DOJ Can Shield How it Singled Out Gay Staffers to Showcase at LGBT Law Conf.
A federal court has ruled that the Department of Justice (DOJ) can keep secret a controversial process in which agency officials tried to identify gay employees so they could appear as props at a Gay and Lesbian legal conference featuring Attorney General Eric Holder as the keynote speaker.
The plan took place as Holder prepared for his delivery at the annual National Lesbian Gay Bisexual Transgender (LGBT) Bar Association event known as the Lavender Law Conference. The DOJ wanted to make a strong showing and officials tried to recruit gay employees to help draft the Attorney General’s speech and appear on stage with him at the 2012 event, which was held in Washington D.C.
Judicial Watch sued the DOJ for records involving how the agency charged with enforcing the law determined who within its ranks is gay. The public has the right to know about government officials’ attempts to apply stereotypes and speculate on their colleagues’ sexual orientation, JW asserts in its complaint. This is especially ironic at the DOJ considering the agency has a bloated civil rights division that’s been extremely active in punishing discrimination involving sexual orientation.
“They were trying to identify people who could walk in front of the conference so they could show how open and inclusive they are,” said Jim Peterson, the Judicial Watch attorney handling the case. “They wanted to bring these people up and put them on stage.” On a more serious note, Peterson says, the public officials at the agency charged with enforcing the law could themselves be violating the law.
Perhaps that’s why the DOJ fought hard to withhold information about the process, mainly by citing privacy issues, and a few days ago a federal judge handed the agency a victory. JW has received more than 100 pages of documents with redactions, but 66 documents—the most important ones—were completely withheld. The DOJ cited a public-records law exemption that prevents the release of personnel and medical files when it “would constitute a clearly unwarranted invasion of personal privacy.” Under this protection, the agency withheld emails “discussing the drafting of the Attorney General’s speech which discuss/infer the sexual orientation of certain department employees.”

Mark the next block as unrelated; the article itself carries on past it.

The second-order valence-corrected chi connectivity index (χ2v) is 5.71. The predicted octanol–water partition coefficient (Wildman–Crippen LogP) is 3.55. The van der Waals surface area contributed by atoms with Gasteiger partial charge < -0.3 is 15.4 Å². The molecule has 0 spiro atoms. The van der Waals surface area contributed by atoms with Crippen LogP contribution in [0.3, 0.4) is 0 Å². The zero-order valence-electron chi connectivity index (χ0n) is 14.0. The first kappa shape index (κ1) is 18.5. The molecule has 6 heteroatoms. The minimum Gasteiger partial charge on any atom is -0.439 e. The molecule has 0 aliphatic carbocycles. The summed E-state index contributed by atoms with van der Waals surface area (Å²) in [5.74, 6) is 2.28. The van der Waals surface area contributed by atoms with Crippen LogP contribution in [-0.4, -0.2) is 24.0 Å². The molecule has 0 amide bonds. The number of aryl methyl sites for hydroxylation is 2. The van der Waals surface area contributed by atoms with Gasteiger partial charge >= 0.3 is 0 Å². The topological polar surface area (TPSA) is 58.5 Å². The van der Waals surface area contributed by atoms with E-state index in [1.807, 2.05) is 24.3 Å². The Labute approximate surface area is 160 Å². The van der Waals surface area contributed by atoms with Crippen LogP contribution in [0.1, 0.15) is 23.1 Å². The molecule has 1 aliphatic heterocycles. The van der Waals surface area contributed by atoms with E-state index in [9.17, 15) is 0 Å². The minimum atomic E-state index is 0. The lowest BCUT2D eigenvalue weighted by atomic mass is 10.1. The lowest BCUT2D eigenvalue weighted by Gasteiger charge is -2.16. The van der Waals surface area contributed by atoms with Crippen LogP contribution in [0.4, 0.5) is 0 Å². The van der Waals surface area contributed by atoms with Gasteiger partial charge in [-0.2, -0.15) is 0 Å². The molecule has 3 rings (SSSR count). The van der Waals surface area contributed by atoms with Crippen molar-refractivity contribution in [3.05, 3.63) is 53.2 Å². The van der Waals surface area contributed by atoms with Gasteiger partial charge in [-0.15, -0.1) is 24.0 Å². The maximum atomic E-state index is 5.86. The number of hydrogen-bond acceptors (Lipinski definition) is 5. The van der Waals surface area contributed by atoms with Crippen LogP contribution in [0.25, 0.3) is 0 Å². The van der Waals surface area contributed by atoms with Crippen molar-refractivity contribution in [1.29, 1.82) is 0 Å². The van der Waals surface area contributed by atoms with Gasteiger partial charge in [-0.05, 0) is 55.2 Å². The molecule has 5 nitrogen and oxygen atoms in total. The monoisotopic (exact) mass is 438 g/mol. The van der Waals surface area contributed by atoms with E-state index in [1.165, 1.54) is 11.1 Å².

JW argued that the privacy invasion exemption doesn’t apply because we never asked for employee names or titles. But the DOJ countered that a very small number of individuals are referenced so their identity could easily be determined based on the context of the emails. A federal judge in D.C. agreed, ruling that JW cannot access papers that would out DOJ employees. The judge, Clinton-appointed Ellen Huvelle, also wrote in her decision that the public interests in this case are “relatively inconsequential” compared with employee privacy.
During his Lavender Law Conference speech Holder boasted that the DOJ had “multiple representatives” in attendance, including a number of senior department leaders and five United States Attorneys who are “strong LGBT allies.” He named them from the stage; Melinda Haag, from the Northern District of California; David Hickton, from the Western District of Pennsylvania; Amanda Marshall, from the District of Oregon; Stephen Wigginton, from the Southern District of Illinois; and Robert Pitman, from the Western District of Texas. He added that President Obama has advocated passionately on behalf of the LGBT community and assured that the federal government’s inclusive policies make it an employer that accepts and respects every potential employee.